Table 1. Patients’ demographics.
Age (years) 34.95±10.57 (17-57)
Sex (n=59) Male 36 (59%)   Female 23 (41%)
Side (n=59) Right 25 (59%) Left 24 (41%)
Dominant hand a Dominant 42 (71%) Non-dominant 17 (29%)
Trauma 48 (81%)
Sports injury 11 (19%)
Athlete b 8 (14%)
Racket sports: 4, Golfer: 2, Volleyball: 1, Baseball: 1
Atzei c I 12 (20%)
II 43 (73%)
III 4 (7%)
Repair method Suture 52 (87%) Anchor 7 (12%)
SL ligament tear d 6 (10%)
Time to OP (months) e 7.22±8.43 (1-36)
Followup (months) 23.07±15.12 (12-120)
a involving dominant or non-dominant hand
b including profession athlete and school team
c Atzei classification
d SL = scapholunate
e from injury to operation
Fig. (1A). The arrow indicates the peripheral tear of TFCC (T).

The peripheral tear was repaired using 2-0 Ethibond sutures (Ethicon, Somerville, NJ, USA) (Fig. 1B). Pullout suture ligation was performed with suture passing by an outside-in technique [15] through a simple 18-gauze needle (Video clips). Usually 2 to 3 knots were used depending on the tear size and location. In some cases, with a bigger chronic tear, Minitac Ti 2.0 suture anchor (Smith & Nephew, Andover, Massachusetts, USA) was also used to unload the tension of the repaired tissue when residual gap might exist with suture ligation alone.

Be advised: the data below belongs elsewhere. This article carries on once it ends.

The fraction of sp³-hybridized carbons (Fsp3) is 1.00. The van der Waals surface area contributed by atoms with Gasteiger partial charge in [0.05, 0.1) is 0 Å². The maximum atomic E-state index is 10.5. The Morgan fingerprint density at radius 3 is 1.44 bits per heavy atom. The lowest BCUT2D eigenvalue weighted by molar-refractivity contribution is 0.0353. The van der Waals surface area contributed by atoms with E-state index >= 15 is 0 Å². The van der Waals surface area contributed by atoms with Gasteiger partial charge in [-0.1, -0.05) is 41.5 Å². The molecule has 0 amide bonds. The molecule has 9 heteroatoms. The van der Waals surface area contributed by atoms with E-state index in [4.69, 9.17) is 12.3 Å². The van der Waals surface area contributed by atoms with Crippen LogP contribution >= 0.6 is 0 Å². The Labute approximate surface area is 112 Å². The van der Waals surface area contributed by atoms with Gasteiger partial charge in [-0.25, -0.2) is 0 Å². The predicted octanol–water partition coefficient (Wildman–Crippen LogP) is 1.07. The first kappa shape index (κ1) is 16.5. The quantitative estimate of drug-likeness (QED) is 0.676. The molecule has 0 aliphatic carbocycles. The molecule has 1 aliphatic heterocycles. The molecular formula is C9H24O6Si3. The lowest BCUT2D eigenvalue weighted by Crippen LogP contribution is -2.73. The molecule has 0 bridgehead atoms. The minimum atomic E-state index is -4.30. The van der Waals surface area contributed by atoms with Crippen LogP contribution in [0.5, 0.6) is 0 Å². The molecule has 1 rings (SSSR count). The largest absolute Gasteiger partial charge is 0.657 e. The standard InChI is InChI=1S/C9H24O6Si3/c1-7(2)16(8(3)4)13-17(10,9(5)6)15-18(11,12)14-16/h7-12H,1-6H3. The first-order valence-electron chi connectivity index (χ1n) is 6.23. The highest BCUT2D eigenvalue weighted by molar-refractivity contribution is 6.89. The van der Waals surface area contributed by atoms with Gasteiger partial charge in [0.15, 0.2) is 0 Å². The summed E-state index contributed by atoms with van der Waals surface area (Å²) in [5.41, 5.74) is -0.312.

Postoperative Care

The patient was placed in a long arm splint postoperatively for 4 weeks. At this point, the wrist is shifted to a short arm splint allowing progressive motion to the wrist for another month. The patients then started a range of motion and grip-strengthening exercises, and was allowed to resume normal activity by 3 months postoperatively.

Functional Assessment

All the patients had more than one year follow-up with regular functional survey preoperatively, at 6 months and one year postoperatively. The results were graded according to the Mayo Modified Wrist Score (MMWS) [15] and compared with preoperative scores. This increase was considered statistically significant as calculated using a paired t-test for a p-value of less than 0.01.

Fig. (1B). The arrow indicates the gap of TFCC (T) tear is minimized by suture repair (hollow arrows).

RESULTS